The Effect of Partner Education on Mortality Among a Racially Diverse Sample of Women
Master of Arts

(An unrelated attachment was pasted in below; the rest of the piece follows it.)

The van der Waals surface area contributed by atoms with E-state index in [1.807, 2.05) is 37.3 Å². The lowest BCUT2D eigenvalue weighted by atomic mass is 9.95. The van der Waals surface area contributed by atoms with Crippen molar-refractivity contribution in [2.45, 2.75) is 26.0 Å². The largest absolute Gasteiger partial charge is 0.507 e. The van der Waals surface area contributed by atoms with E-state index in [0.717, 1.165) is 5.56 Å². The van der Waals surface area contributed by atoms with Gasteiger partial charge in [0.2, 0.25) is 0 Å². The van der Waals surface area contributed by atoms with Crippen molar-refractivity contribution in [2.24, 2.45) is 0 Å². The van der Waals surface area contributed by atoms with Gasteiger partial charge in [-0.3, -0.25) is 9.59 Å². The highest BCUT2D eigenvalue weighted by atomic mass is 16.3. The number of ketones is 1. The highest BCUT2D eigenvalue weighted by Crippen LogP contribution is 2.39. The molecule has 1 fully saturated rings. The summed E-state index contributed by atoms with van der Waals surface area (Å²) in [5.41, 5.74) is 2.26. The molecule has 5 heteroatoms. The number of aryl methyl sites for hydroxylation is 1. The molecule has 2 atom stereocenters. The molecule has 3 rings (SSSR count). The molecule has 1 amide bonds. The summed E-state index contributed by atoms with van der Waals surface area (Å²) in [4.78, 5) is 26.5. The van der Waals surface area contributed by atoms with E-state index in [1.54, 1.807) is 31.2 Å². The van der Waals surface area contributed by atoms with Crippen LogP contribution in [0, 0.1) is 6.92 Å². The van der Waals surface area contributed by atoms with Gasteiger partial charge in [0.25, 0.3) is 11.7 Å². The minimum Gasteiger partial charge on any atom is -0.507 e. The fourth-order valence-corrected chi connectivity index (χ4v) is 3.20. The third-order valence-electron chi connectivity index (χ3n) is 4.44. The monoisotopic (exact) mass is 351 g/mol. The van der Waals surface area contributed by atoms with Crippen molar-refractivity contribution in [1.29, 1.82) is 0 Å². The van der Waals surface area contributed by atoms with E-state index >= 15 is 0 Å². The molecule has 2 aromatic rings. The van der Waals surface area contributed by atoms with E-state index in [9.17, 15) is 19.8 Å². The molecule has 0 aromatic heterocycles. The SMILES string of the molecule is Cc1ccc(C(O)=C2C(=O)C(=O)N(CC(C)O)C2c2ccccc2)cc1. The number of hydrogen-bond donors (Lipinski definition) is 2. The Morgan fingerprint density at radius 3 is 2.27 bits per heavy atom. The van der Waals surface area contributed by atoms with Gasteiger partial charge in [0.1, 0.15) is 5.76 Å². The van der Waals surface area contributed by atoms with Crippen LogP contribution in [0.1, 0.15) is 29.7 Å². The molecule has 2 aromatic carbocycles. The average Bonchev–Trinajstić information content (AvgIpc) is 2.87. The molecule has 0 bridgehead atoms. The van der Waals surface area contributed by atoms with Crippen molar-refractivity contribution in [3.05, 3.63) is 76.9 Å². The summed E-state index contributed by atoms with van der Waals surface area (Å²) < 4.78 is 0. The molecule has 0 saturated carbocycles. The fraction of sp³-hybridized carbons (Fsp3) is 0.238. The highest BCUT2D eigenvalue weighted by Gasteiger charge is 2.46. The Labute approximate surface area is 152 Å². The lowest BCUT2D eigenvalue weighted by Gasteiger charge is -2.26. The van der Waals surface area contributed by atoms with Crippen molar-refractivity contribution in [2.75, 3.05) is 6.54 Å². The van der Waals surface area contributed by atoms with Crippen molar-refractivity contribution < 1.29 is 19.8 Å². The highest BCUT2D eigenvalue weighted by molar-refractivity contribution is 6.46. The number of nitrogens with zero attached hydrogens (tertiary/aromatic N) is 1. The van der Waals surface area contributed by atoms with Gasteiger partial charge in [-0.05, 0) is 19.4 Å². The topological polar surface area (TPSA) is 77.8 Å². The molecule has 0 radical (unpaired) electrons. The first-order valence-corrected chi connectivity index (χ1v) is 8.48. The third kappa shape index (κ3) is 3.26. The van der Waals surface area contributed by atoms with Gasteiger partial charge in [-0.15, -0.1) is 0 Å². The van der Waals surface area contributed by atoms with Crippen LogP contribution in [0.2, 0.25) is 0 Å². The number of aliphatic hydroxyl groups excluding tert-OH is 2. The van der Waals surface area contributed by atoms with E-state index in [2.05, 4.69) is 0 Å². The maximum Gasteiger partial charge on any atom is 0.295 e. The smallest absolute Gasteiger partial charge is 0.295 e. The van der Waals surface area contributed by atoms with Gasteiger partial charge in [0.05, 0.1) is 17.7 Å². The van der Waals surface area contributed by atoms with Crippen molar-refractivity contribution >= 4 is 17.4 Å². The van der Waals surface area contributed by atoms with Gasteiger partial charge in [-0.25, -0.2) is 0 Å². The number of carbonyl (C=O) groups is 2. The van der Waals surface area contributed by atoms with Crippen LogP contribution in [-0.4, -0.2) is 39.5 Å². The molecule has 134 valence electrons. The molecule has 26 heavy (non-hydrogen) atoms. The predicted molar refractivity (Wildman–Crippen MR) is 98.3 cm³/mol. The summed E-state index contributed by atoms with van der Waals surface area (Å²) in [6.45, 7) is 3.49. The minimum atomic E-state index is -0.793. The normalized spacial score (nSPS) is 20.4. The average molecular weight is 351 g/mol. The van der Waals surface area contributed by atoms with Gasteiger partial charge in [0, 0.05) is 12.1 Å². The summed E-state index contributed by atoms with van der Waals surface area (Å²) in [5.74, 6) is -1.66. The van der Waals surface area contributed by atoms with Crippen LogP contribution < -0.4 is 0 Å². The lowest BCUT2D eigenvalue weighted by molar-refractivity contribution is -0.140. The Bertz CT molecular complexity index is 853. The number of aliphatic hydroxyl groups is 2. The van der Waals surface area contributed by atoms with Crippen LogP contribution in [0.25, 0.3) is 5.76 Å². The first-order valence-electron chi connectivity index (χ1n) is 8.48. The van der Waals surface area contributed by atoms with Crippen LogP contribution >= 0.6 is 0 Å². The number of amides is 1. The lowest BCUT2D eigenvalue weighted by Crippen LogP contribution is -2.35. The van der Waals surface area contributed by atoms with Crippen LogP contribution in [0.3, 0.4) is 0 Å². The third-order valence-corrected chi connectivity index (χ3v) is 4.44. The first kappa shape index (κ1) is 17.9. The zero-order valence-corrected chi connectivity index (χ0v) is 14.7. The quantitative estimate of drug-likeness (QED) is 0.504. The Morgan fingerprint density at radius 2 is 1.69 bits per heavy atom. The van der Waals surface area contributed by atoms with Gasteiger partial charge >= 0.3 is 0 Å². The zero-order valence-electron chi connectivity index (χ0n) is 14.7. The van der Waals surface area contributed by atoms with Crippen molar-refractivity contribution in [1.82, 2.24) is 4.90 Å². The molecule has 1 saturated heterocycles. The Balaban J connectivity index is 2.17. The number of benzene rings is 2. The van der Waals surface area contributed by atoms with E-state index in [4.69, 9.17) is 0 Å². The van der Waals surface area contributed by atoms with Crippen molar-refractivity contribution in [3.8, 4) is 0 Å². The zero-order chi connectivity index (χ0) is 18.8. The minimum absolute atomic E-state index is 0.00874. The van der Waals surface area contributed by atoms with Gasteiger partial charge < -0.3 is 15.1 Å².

Research suggests that partnering for women leads to economic benefits and improved access to health promoting tools. One way these benefits could be gained is through the pairing of high academic achievers. Educational homogamy is said to be the most common form of partnering and a pathway through which household resources can be accumulated and shared, ultimately leading to lower mortality risk. Recently, women have outpaced men in educational attainment. Discrepancies in the dynamic where women are dependent on their partners could be problematic; women who are more educated than their partners could potentially mean negative health consequences. In particular, gaps in education attainment between non-Hispanic whites and racial and ethnic minorities constrain potential homogamous partnering options. Using National Health Interview Survey Linked Mortality Files (NHIS-LMF) for years 1999 to 2009 with merged prospective mortality follow-up data through December 2011 (n=114,531), I estimated the effect of partner’s relative educational attainment on women’s mortality. Results reveal higher odds of mortality for women with more education relative to their partner compared to women who have the same education as their partner. These associations do not generally vary across race and ethnicity. Understanding the dynamics of educational attainment between partners assists in better framing how concepts such as the martial health advantage apply to women’s health.